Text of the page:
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About Concussion

General Information

  • A concussion is a relatively mild form of traumatic brain injury that causes temporary neurological changes such as disorientation or confusion, amnesia (memory loss for recent events) and unconsciousness for up to several minutes.
  • The reasons behind disorientation or loss of consciousness after a mild head injury are not clear. However, in experimental animal models of concussion, the brain injury triggers a brief period of increased brain metabolism, or activity, followed by a period of depressed brain activity before a return to normal after several days. Neuroscientists suspect similar changes may occur after human concussion.


  • Symptoms of post-concussive syndrome include headache, irritability, anxiety, difficulty with memory and perception, impaired concentration and attention, fatigue, personality changes, insomnia, dizziness, ringing in the ears, hearing loss, visual changes, increased sensitivity to light and noise, decreased taste and smell, and decreased sex drive.


  • All patients who sustain a concussion should be evaluated by a physician.
  • Most people with a mild concussion who maintain normal brain function will not require hospital admission but should be observed by a reliable companion for at least 12 hours after release from the emergency room. These patients should avoid alcohol for several days and should not use any pain medications stronger than Tylenol (acetaminophen).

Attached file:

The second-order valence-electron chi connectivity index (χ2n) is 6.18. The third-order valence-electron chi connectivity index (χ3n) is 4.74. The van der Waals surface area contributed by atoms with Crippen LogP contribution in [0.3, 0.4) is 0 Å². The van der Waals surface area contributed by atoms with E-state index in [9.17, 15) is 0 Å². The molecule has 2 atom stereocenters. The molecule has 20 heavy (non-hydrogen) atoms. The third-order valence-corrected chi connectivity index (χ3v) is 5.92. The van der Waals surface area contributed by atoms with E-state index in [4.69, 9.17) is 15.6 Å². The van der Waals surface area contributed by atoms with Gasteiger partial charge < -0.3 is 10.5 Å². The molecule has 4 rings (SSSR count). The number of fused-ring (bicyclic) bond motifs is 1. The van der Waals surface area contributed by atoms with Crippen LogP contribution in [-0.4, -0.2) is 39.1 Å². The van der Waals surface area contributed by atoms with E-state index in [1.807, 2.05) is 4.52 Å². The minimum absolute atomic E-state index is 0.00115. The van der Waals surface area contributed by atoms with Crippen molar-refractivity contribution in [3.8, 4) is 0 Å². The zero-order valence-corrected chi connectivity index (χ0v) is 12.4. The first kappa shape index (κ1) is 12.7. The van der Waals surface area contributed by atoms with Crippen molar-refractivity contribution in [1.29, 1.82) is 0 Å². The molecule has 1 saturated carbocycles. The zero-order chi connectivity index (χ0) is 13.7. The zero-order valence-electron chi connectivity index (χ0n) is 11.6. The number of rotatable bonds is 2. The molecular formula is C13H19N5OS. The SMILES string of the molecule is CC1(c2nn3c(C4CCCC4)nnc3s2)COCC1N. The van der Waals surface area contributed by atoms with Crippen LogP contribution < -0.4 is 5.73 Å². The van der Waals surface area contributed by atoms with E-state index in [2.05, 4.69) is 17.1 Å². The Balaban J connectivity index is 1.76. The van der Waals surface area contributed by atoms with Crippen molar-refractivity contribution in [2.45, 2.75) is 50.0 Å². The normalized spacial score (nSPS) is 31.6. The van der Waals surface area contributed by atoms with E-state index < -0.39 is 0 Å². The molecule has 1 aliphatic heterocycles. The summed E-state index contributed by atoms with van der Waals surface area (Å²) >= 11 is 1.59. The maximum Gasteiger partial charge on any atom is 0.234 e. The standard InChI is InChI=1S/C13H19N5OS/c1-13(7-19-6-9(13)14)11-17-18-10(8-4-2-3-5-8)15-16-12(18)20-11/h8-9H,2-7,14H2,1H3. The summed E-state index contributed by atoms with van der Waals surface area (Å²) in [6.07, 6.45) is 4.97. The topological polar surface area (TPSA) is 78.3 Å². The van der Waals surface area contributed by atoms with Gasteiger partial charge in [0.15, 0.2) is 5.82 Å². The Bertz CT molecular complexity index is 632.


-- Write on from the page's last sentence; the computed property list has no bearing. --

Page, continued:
• In a minority of concussion patients, a more serious head and/or brain injury may occur.
    • Signs of serious injury include drowsiness or confusion, nausea or vomiting, severe headache, convulsions, drainage of cerebrospinal fluid from the ear or nose, weakness or loss of feeling in the extremities, asymmetry of the pupils and double vision.
    • In these individuals a more thorough evaluation and closer observation is recommended because the concussive event may have caused a skull fracture and/or bleeding over the surface of the brain (epidural or subdural hematoma) or in the brain (cerebral contusion).
    • Computed tomography (CT) or magnetic resonance imaging (MRI) brain scans identify any bleeding in the brain or over the surface. Most patients with more severe symptoms require hospital admission and observation.


  • Post-concussion syndrome has no standard treatment. Consequently, treatment is highly individualized and best managed by a neurologist or neurosurgeon.


  • Recovery after brain injury varies widely.
    • Symptoms in about 50 percent of patients sustaining a concussion will resolve themselves within a few days of injury, although memory loss for events immediately before and after the injury is usually permanent.
    • For the remaining 50 percent of concussion patients, particularly those with more severe forms of concussion, persistent changes may last three to six months or even up to a year after injury.
    • In a few patients, a complete recovery never occurs.

The Neuro-ICU cares for patients with all types of neurosurgical and neurological injuries, including stroke, brain hemorrhage, trauma and tumors. We work in close cooperation with your surgeon or medical doctor with whom you have had initial contact. Together with the surgeon or medical doctor, the Neuro-ICU attending physician and team members direct your family member's care while in the ICU. The Neuro-ICU team consists of the bedside nurses, nurse practitioners, physicians in specialty training (Fellows) and attending physicians. UCLA Neuro ICU Family Guide